• This is a purposefully designed environment where outdoor play is highly valued. Children develop social competencies in meaningful ways. A literacy-rich programme that supports the development of social competencies. Children’s thinking skills are extend by purposeful interactions and resources that add complexity to their learning.

Since the centre opened management and teachers have reviewed and established systems for centre operations. A focus has been to develop flexible transition procedures that prioritise supporting children’s emotional well-being as they graduate from one room to another, and on to school.

The knowledgeable centre manager, with the support of a very capable educational services manager has set high expectations for quality education and professional practice. Together they provide ongoing effective leadership for curriculum development, staff management and centre operations. The centre benefits from skilled team leaders who have formed an effective professional relationship with management and teachers.

A particular strength of centre operations is the regular, purposeful self-review programme that leads to ongoing improvements to centre operations and practices. A collaborative and reflective team culture focuses on achieving the best possible outcomes for children.

Key Next Steps

ERO supports management’s intention to enhance the centre-wide self-review programme by making direct links between the annual plan and teachers’ personal professional goals.

Management Assurance on Legal Requirements

Before the review, the staff and management of Cumberland Early Education Centre completed an ERO Centre Assurance Statement and Self-Audit Checklist. In these documents they attested that they have taken all reasonable steps to meet their legal obligations related to:

  • curriculum
  • premises and facilities
  • health and safety practices
  • governance, management and administration.

During the review, ERO looked at the service’s systems for managing the following areas that have a potentially high impact on children's wellbeing:

  • emotional safety (including positive guidance and child protection)
  • physical safety (including supervision; sleep procedures; accidents; medication; hygiene; excursion policies and procedures)
  • suitable staffing (including qualification levels; police vetting; teacher registration; ratios)
  • evacuation procedures and practices for fire and earthquake.

All early childhood services are required to promote children's health and safety and to regularly review their compliance with legal requirements.

Next ERO Review

When is ERO likely to review the service again?

The next ERO review of Cumberland Early Education Centre will be in four years.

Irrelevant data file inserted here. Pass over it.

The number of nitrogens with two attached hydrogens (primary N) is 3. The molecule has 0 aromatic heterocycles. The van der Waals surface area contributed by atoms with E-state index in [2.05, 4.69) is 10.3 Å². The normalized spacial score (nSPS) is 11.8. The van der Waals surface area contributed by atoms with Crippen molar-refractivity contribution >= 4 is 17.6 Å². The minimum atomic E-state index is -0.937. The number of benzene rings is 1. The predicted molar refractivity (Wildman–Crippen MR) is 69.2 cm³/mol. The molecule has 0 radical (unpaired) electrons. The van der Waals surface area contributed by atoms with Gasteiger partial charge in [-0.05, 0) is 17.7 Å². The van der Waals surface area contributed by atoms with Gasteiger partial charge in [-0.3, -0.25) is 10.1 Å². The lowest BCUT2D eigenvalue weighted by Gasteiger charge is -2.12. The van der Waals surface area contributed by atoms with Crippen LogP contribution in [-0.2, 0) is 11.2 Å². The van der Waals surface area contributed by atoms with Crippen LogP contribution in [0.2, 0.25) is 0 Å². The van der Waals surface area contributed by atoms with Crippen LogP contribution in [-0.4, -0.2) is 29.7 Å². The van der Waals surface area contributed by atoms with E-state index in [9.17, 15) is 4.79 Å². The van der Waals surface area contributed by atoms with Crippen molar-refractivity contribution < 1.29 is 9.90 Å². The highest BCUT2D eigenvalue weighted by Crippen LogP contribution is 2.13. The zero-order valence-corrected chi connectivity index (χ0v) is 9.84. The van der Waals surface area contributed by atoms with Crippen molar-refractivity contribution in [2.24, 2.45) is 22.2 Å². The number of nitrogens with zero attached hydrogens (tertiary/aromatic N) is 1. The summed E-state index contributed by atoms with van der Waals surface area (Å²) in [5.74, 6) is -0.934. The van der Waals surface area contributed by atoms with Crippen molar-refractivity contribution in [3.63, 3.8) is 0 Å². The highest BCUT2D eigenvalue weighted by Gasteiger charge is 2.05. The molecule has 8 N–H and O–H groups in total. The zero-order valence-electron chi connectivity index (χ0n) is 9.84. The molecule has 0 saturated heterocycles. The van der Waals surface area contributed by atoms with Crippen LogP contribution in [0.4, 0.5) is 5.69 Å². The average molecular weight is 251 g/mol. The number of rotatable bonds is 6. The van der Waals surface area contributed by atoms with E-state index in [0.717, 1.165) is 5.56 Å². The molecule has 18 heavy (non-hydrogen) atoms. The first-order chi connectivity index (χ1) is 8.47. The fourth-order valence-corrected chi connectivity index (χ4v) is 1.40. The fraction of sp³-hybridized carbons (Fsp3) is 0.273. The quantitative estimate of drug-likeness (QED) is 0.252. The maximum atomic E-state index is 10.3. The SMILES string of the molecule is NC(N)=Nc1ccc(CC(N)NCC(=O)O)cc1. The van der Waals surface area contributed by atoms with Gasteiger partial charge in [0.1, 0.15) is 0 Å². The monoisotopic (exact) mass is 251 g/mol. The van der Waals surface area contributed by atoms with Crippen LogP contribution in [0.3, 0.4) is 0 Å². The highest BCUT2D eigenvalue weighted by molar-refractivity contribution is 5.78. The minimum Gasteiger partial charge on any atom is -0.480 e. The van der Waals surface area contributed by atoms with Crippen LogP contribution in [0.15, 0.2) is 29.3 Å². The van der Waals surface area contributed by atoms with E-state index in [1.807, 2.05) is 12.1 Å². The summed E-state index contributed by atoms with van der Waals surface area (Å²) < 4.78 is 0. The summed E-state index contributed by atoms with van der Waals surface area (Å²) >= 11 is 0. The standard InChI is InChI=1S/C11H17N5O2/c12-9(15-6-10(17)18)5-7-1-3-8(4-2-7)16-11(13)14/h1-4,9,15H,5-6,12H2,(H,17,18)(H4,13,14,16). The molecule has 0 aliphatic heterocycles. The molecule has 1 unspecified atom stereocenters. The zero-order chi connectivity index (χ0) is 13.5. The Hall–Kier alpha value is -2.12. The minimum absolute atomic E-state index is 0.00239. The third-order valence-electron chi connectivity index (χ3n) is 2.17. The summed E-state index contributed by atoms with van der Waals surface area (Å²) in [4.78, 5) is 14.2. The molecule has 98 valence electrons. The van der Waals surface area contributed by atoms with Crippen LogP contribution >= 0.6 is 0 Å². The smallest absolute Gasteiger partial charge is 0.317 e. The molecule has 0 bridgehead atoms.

Dale Bailey

Deputy Chief Review Officer Northern

4 May 2015

2. Information about the Early Childhood Service

Location

Hamilton

Ministry of Education profile number

46148

Licence type

Education & Care Service

Licensed under

Education (Early Childhood Services) Regulations 2008

Number licensed for

120 children, including up to 50 aged under 2

Service roll

97

Gender composition

Girls 54

Boys 43

Ethnic composition

Māori

NZ European/Pākehā

Chinese

Indian

South East Asian

Tongan

Other European

Other Asian

Other

2

55

26

2

2

1

5

2

2

Percentage of qualified teachers

0-49% 50-79% 80%

Based on funding rates

80%

Reported ratios of staff to children

Under 2

1:4

Better than minimum requirements

 

Over 2

1:10

Meets minimum requirements

Review team on site

February 2015

Date of this report

4 May 2015

Most recent ERO report(s)

These are available at www.ero.govt.nz

No previous ERO reports

 

3. General Information about Early Childhood Reviews

ERO’s Evaluation Framework

ERO’s overarching question for an early childhood education review is ‘How well placed is this service to promote positive learning outcomes for children?’ ERO focuses on the following factors as described in the bicultural framework Ngā Pou Here:

  • Pou Whakahaere – how the service determines its vision, philosophy and direction to ensure positive outcomes for children
  • Pou Ārahi – how leadership is enacted to enhance positive outcomes for children
  • Mātauranga – whose knowledge is valued and how the curriculum is designed to achieve positive outcomes for children
  • Tikanga whakaako – how approaches to teaching and learning respond to diversity and support positive outcomes for children.

Within these areas ERO considers the effectiveness of arotake – self review and of whanaungatanga – partnerships with parents and whānau.

ERO evaluates how well placed a service is to sustain good practice and make ongoing improvements for the benefit of all children at the service.

A focus for the government is that all children, especially priority learners, have an opportunity to benefit from quality early childhood education. ERO will report on how well each service promotes positive outcomes for all children, with a focus on children who are Māori, Pacific, have diverse needs, and are up to the age of two.

For more information about the framework and Ngā Pou Here refer to ERO’s Approach to Review in Early Childhood Services.

ERO’s Overall Judgement and Next Review

The overall judgement that ERO makes and the timing of the next review will depend on how well placed a service is to promote positive learning outcomes for children. The categories are:

  • Very well placed – The next ERO review in four years
  • Well placed – The next ERO review in three years
  • Requires further development – The next ERO review within two years
  • Not well placed - The next ERO review in consultation with the Ministry of Education

ERO has developed criteria for each category. These are available on ERO’s website.

Review Coverage

ERO reviews are tailored to each service’s context and performance, within the overarching review framework. The aim is to provide information on aspects that are central to positive outcomes for children and useful to the service.